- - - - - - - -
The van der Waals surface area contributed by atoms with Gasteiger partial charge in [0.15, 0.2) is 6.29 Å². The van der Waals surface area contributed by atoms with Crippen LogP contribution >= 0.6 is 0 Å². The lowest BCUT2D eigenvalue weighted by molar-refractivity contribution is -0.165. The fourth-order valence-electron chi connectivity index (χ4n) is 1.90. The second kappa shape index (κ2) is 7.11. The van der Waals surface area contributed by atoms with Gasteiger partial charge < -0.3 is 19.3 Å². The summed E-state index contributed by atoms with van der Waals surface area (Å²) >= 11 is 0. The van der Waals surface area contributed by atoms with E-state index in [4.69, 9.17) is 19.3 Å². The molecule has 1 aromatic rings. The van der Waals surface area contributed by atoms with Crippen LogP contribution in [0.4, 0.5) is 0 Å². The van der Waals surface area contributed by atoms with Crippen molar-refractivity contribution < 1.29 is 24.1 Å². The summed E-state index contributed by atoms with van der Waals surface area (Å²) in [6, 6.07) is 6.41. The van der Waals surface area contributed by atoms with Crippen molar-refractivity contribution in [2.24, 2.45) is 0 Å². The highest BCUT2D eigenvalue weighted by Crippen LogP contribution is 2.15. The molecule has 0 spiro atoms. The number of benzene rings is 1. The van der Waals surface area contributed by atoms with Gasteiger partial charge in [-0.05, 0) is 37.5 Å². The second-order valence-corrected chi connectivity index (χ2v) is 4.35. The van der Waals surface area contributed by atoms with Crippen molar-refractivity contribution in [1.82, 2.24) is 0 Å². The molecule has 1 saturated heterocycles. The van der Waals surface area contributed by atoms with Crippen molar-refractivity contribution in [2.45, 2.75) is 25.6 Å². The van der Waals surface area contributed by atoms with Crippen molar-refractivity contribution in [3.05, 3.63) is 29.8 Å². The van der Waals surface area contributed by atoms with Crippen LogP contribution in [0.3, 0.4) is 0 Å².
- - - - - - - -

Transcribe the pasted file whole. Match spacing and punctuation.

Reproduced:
The van der Waals surface area contributed by atoms with Gasteiger partial charge in [0.15, 0.2) is 6.29 Å². The van der Waals surface area contributed by atoms with Crippen LogP contribution >= 0.6 is 0 Å². The lowest BCUT2D eigenvalue weighted by molar-refractivity contribution is -0.165. The fourth-order valence-electron chi connectivity index (χ4n) is 1.90. The second kappa shape index (κ2) is 7.11. The van der Waals surface area contributed by atoms with Gasteiger partial charge < -0.3 is 19.3 Å². The summed E-state index contributed by atoms with van der Waals surface area (Å²) >= 11 is 0. The van der Waals surface area contributed by atoms with E-state index in [4.69, 9.17) is 19.3 Å². The molecule has 1 aromatic rings. The van der Waals surface area contributed by atoms with Crippen LogP contribution in [0.4, 0.5) is 0 Å². The van der Waals surface area contributed by atoms with Crippen molar-refractivity contribution < 1.29 is 24.1 Å². The summed E-state index contributed by atoms with van der Waals surface area (Å²) in [6, 6.07) is 6.41. The van der Waals surface area contributed by atoms with Crippen molar-refractivity contribution in [2.24, 2.45) is 0 Å². The highest BCUT2D eigenvalue weighted by Crippen LogP contribution is 2.15. The molecule has 0 spiro atoms. The number of benzene rings is 1. The van der Waals surface area contributed by atoms with Gasteiger partial charge in [-0.05, 0) is 37.5 Å². The second-order valence-corrected chi connectivity index (χ2v) is 4.35. The van der Waals surface area contributed by atoms with Crippen molar-refractivity contribution in [1.82, 2.24) is 0 Å². The molecule has 1 saturated heterocycles. The van der Waals surface area contributed by atoms with Crippen molar-refractivity contribution in [2.45, 2.75) is 25.6 Å². The van der Waals surface area contributed by atoms with Crippen molar-refractivity contribution in [3.05, 3.63) is 29.8 Å². The van der Waals surface area contributed by atoms with Crippen LogP contribution in [0.3, 0.4) is 0 Å².